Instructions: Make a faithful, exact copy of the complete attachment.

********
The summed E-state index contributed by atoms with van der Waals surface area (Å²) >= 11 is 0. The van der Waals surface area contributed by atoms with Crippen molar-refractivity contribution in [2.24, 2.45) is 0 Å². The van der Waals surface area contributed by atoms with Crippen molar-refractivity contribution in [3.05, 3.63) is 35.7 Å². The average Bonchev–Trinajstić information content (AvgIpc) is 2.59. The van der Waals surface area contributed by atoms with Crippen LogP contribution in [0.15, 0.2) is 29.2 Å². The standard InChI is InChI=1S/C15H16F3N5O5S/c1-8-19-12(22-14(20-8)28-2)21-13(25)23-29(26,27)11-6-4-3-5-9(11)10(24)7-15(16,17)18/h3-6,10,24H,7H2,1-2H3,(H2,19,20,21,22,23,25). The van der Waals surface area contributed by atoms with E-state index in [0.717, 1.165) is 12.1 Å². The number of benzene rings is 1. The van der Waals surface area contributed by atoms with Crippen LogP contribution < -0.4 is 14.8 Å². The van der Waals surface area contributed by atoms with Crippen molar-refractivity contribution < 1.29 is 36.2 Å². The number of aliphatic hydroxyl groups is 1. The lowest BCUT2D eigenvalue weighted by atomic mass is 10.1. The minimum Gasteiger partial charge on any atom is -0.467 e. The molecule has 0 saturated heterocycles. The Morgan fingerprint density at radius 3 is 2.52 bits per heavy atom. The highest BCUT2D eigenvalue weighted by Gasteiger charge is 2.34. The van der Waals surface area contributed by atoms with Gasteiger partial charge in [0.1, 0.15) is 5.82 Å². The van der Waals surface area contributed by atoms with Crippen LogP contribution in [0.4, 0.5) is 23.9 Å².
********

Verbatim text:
The summed E-state index contributed by atoms with van der Waals surface area (Å²) >= 11 is 0. The van der Waals surface area contributed by atoms with Crippen molar-refractivity contribution in [2.24, 2.45) is 0 Å². The van der Waals surface area contributed by atoms with Crippen molar-refractivity contribution in [3.05, 3.63) is 35.7 Å². The average Bonchev–Trinajstić information content (AvgIpc) is 2.59. The van der Waals surface area contributed by atoms with Crippen LogP contribution in [0.15, 0.2) is 29.2 Å². The standard InChI is InChI=1S/C15H16F3N5O5S/c1-8-19-12(22-14(20-8)28-2)21-13(25)23-29(26,27)11-6-4-3-5-9(11)10(24)7-15(16,17)18/h3-6,10,24H,7H2,1-2H3,(H2,19,20,21,22,23,25). The van der Waals surface area contributed by atoms with E-state index in [0.717, 1.165) is 12.1 Å². The number of benzene rings is 1. The van der Waals surface area contributed by atoms with Crippen LogP contribution < -0.4 is 14.8 Å². The van der Waals surface area contributed by atoms with Crippen molar-refractivity contribution < 1.29 is 36.2 Å². The number of aliphatic hydroxyl groups is 1. The lowest BCUT2D eigenvalue weighted by atomic mass is 10.1. The minimum Gasteiger partial charge on any atom is -0.467 e. The molecule has 0 saturated heterocycles. The Morgan fingerprint density at radius 3 is 2.52 bits per heavy atom. The highest BCUT2D eigenvalue weighted by Gasteiger charge is 2.34. The van der Waals surface area contributed by atoms with Gasteiger partial charge in [0.1, 0.15) is 5.82 Å². The van der Waals surface area contributed by atoms with Crippen LogP contribution in [0.4, 0.5) is 23.9 Å².